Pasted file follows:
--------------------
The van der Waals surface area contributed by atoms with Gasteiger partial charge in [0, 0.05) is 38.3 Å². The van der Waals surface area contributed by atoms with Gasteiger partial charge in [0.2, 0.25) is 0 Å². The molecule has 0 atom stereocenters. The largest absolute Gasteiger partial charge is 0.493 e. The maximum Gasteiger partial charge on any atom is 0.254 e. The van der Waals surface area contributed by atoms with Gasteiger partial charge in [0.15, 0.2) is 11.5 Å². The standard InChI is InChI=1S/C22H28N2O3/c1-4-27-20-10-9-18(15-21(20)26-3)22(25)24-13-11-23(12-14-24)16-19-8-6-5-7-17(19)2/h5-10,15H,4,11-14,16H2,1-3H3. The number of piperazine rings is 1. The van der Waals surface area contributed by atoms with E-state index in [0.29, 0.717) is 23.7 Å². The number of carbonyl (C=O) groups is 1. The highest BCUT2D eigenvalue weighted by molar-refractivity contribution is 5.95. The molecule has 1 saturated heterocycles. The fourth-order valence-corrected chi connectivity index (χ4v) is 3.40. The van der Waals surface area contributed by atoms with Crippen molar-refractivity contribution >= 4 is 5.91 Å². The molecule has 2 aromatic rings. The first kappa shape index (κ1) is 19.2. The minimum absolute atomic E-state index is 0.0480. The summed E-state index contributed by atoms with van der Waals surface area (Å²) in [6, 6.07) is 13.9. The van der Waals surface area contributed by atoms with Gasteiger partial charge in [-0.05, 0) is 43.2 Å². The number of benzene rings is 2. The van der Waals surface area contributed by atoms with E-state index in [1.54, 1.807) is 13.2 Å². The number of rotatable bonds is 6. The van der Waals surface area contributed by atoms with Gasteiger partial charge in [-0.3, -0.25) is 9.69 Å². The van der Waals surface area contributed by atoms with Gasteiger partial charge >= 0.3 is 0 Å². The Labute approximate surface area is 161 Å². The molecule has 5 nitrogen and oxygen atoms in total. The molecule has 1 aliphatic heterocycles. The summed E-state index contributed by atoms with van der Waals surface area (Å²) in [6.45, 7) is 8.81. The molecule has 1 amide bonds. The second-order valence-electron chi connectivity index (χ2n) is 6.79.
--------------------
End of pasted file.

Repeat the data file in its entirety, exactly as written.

The van der Waals surface area contributed by atoms with Gasteiger partial charge in [0, 0.05) is 38.3 Å². The van der Waals surface area contributed by atoms with Gasteiger partial charge in [0.2, 0.25) is 0 Å². The molecule has 0 atom stereocenters. The largest absolute Gasteiger partial charge is 0.493 e. The maximum Gasteiger partial charge on any atom is 0.254 e. The van der Waals surface area contributed by atoms with Gasteiger partial charge in [0.15, 0.2) is 11.5 Å². The standard InChI is InChI=1S/C22H28N2O3/c1-4-27-20-10-9-18(15-21(20)26-3)22(25)24-13-11-23(12-14-24)16-19-8-6-5-7-17(19)2/h5-10,15H,4,11-14,16H2,1-3H3. The number of piperazine rings is 1. The van der Waals surface area contributed by atoms with E-state index in [0.29, 0.717) is 23.7 Å². The number of carbonyl (C=O) groups is 1. The highest BCUT2D eigenvalue weighted by molar-refractivity contribution is 5.95. The molecule has 1 saturated heterocycles. The fourth-order valence-corrected chi connectivity index (χ4v) is 3.40. The van der Waals surface area contributed by atoms with Crippen molar-refractivity contribution >= 4 is 5.91 Å². The molecule has 2 aromatic rings. The first kappa shape index (κ1) is 19.2. The minimum absolute atomic E-state index is 0.0480. The summed E-state index contributed by atoms with van der Waals surface area (Å²) in [6, 6.07) is 13.9. The van der Waals surface area contributed by atoms with Gasteiger partial charge in [-0.05, 0) is 43.2 Å². The number of benzene rings is 2. The van der Waals surface area contributed by atoms with E-state index in [1.54, 1.807) is 13.2 Å². The number of rotatable bonds is 6. The van der Waals surface area contributed by atoms with Gasteiger partial charge in [-0.3, -0.25) is 9.69 Å². The van der Waals surface area contributed by atoms with Gasteiger partial charge >= 0.3 is 0 Å². The Labute approximate surface area is 161 Å². The molecule has 5 nitrogen and oxygen atoms in total. The molecule has 1 aliphatic heterocycles. The summed E-state index contributed by atoms with van der Waals surface area (Å²) in [6.45, 7) is 8.81. The molecule has 1 amide bonds. The second-order valence-electron chi connectivity index (χ2n) is 6.79.